Despite many appearances to the contrary, James's novels are tightly plotted. Even the late masterpieces, The Wings of the Dove or The Golden Bowl, apparently so distanced and cerebral, harbour sensational conspiracies at their heart. But in the latter novel James, in the second half, turns the tables - on the conspirators, and on the reader - as Maggie becomes less victim than victor.
The growth of her feeling of suspicion is difficult to trace but it predates the moment of revelation, that 'first sharp falsity she had known in her life, to touch at all or be touched by; it had met her like some bad-faced stranger surprised in one of the thick-carpeted corridors of a house of quiet on a Sunday afternoon'.
'Stories with a twist' - and in the Brookner canon one thinks of the last-minute reveals in Providence, Undue Influence and others - involve legerdemain, also often a degree of bad faith between writer and reader: we who have been led to believe one thing must now accept a quite different interpretation. Perhaps the narrator - and use of the first person is common - has betrayed enough clues; perhaps the author, somehow from behind the scenes, has been able to telegraph alternative truths; but the mystery's solution cannot but feel a little of a cheat.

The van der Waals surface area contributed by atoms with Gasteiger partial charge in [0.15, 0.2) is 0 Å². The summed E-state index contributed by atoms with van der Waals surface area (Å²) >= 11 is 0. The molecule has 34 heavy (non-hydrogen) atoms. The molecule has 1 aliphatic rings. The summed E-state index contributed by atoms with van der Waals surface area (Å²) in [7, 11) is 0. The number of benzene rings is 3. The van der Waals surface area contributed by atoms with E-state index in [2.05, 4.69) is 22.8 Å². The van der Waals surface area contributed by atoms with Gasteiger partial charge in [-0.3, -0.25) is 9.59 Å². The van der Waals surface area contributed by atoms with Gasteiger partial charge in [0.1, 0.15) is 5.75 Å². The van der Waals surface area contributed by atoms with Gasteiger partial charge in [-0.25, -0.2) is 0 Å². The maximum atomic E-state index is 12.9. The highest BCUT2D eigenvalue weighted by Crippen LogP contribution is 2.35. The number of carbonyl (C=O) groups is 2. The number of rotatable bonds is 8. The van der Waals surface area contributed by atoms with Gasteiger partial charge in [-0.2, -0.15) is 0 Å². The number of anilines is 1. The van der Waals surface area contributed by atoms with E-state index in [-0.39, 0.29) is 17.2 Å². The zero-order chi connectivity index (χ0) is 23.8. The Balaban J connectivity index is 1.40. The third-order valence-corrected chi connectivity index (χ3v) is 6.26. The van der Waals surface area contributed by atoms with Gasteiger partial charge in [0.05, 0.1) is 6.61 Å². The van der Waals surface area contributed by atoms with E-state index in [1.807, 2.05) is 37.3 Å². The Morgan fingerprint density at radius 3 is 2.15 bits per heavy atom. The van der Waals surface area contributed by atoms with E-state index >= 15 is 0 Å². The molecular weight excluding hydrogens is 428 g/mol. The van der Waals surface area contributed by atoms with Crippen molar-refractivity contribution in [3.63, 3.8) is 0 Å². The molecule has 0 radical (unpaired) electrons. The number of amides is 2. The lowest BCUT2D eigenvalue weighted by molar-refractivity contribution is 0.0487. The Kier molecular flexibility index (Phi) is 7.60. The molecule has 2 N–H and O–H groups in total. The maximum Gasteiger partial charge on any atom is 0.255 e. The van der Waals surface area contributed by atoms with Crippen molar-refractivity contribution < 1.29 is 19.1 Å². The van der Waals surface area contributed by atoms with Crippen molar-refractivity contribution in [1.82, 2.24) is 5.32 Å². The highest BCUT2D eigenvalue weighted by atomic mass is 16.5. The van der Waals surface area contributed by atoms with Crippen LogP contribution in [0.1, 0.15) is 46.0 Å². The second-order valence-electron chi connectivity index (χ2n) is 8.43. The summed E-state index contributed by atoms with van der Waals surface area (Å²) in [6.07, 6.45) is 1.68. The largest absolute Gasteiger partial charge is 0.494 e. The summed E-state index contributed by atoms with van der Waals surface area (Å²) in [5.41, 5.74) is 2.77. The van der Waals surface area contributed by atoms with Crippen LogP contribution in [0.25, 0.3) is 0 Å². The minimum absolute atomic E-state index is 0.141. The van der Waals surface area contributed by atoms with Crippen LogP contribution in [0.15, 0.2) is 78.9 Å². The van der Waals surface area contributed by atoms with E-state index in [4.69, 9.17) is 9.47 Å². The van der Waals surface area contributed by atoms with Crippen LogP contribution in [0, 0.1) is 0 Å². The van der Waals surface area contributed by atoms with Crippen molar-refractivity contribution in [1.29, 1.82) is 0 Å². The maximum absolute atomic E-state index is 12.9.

Or there is James's way, in The Golden Bowl. In the second section, 'The Princess', James all but starts another novel, this time from Maggie's point of view. Patiently, stealthily, she begins the process of her own survival: it is she who is the novel's true conspirator, and the quiet house is Maggie's creation, and a trap for her unwary, her almost innocent foes.